And yes, a purist would vehemently argue that Adventure Mode is an abomination. Klei added it and it's a nice addition, but how many people play Don't Starve for Adventure mode? I assume most people just beat it once with the most OP character, other's win with each, some barely touch it and a number just cheat in Maxwell and Wes. 

What the difference is, as I see it, is between rather sweeping changes to the core of the game, making add-ons to the game such as mods or Adventure Mode, and making tweaks to a singular object (such as making the Deerclops attack freeze you).

 

The only worth-while use for berries is a delicious turkey dinner. LONG LIVE THE HONEY HAM!

Ark, I sound like a ****, but here it is.

 

Two things:

 

First, "Braving the Environment" is, ughhh....  unchallenging. It doesn't particularly help me survive, and unless I try to get myself into trouble, I'm unlikely to die - at all--which is boring since playing till Day 1k under the premise of Don't Starve'ing is not rewarding in the slightest. Sure, one can argue that if you pick enough fights with the world, you can find yourself some kind of challenge--but for what purpose? 'Unrewarding' is the word that comes to mind.  

 

Second, whilst it's a supposed Sand Box game, it holds a premise of Survival Adventure ("Don't Starve", I.E. try to not die through overcoming the wilderness with self-resourcefulness). I'm not seeing the survival, and the Adventure is as novel as a local council meeting. 

I appreciate that a lot of players enjoy Don't Starve for its Sandbox qualities and I wouldn't want that part of the community to be let down, but surely a Sandbox Adventure Mode is something we can all agree on?

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Doomfan64    187

You know, I just thought of something. Pigs are horribly afraid of the dark, aren't they? That's obviously because of Charlie. How about, when pigs or other creatures end up awake in the pitch black, (because apparently sleeping protects you from death) you can hear a slashing sound, and the next morning you find the remains of a dead pig.

I originally enjoyed this idea, but something tells me that people would find a way to farm pigs with the Grue.

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XirmiX    754

I am already experiencing so much hard suffering because I had dun goofed in winter and especially in summer. How hard will it be with the new giants around? I spent 3 days running from deerclops and running to tentacles and merms to do all the job for me. In my opinion out of four giants the deerclops is going to be 3rd strongest and the weakest will probably the autumn bear giant. Spring giant is probably going to be stronger than deerclops but the environment druring spring is less deadly with rain hat and rain coat, so I'm wondering how hard will the Summer be after less than 2 weeks now? I'm kind of scared actually...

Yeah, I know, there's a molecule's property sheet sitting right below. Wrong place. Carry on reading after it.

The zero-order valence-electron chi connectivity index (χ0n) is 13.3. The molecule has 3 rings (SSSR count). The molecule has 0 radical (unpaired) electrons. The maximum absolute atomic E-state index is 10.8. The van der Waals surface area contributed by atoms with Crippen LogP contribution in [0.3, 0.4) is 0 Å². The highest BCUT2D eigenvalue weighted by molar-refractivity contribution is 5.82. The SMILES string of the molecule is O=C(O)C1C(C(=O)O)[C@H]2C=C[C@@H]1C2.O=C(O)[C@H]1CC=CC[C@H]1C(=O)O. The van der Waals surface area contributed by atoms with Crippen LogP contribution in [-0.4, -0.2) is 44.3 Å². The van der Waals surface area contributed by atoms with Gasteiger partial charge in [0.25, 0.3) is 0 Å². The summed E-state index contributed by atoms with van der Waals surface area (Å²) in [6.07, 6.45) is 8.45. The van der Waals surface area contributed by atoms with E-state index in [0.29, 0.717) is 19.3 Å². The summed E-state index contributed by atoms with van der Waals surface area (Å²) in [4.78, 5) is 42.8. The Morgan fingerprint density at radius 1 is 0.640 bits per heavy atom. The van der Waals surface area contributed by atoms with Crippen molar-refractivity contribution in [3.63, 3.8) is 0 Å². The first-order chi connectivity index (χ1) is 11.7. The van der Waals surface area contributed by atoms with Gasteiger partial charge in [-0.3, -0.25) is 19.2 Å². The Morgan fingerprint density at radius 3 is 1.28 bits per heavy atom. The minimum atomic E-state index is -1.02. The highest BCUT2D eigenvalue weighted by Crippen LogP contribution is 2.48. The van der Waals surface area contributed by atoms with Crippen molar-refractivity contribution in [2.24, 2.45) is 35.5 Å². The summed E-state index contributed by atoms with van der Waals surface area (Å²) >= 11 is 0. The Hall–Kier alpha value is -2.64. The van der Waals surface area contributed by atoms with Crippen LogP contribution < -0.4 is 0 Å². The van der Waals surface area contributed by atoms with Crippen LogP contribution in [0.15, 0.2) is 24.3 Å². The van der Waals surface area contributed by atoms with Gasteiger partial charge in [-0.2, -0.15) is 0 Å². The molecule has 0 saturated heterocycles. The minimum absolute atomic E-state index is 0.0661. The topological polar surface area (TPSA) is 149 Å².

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Doomfan64    187

I am already experiencing so much hard suffering because I had dun goofed in winter and especially in summer. How hard will it be with the new giants around? I spent 3 days running from deerclops and running to tentacles and merms to do all the job for me. In my opinion out of four giants the deerclops is going to be 3rd strongest and the weakest will probably the autumn bear giant. Spring giant is probably going to be stronger than deerclops but the environment druring spring is less deadly with rain hat and rain coat, so I'm wondering how hard will the Summer be after less than 2 weeks now? I'm kind of scared actually...

What does this have to do with anything?

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MeingroessterFan    4,139

I originally enjoyed this idea, but something tells me that people would find a way to farm pigs with the Grue.

Ye, probably true, but you can farm them to hell anyways.

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Doomfan64    187

Ye, probably true, but you can farm them to hell anyways.

The point is being able to use the Grue as a tool to help you makes it much less scary.

 

Really, farming shouldn't be possible at all. It doesn't make any sense for the pigs to be perfectly okay with you slaughtering them.

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Mr_E_Fox    59

Two things:

I both agree and disagree, and I'm going to try and figure how to explain it.